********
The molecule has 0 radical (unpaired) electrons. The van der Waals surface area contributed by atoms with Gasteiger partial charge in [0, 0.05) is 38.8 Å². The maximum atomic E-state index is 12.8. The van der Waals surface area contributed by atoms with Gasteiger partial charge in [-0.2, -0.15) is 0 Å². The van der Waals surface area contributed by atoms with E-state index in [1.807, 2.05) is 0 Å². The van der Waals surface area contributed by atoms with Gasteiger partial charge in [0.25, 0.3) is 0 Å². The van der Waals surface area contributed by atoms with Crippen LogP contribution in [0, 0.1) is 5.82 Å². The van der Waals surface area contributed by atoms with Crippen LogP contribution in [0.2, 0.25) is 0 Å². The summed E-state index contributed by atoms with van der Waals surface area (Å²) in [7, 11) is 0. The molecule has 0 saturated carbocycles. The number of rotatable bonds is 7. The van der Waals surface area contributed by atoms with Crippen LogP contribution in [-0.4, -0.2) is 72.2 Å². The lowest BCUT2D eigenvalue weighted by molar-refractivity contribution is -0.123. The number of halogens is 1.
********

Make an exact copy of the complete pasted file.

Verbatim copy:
The molecule has 0 radical (unpaired) electrons. The van der Waals surface area contributed by atoms with Gasteiger partial charge in [0, 0.05) is 38.8 Å². The maximum atomic E-state index is 12.8. The van der Waals surface area contributed by atoms with Gasteiger partial charge in [-0.2, -0.15) is 0 Å². The van der Waals surface area contributed by atoms with E-state index in [1.807, 2.05) is 0 Å². The van der Waals surface area contributed by atoms with Gasteiger partial charge in [0.25, 0.3) is 0 Å². The van der Waals surface area contributed by atoms with Crippen LogP contribution in [0, 0.1) is 5.82 Å². The van der Waals surface area contributed by atoms with Crippen LogP contribution in [0.2, 0.25) is 0 Å². The summed E-state index contributed by atoms with van der Waals surface area (Å²) in [7, 11) is 0. The molecule has 0 saturated carbocycles. The number of rotatable bonds is 7. The van der Waals surface area contributed by atoms with Crippen LogP contribution in [-0.4, -0.2) is 72.2 Å². The lowest BCUT2D eigenvalue weighted by molar-refractivity contribution is -0.123. The number of halogens is 1.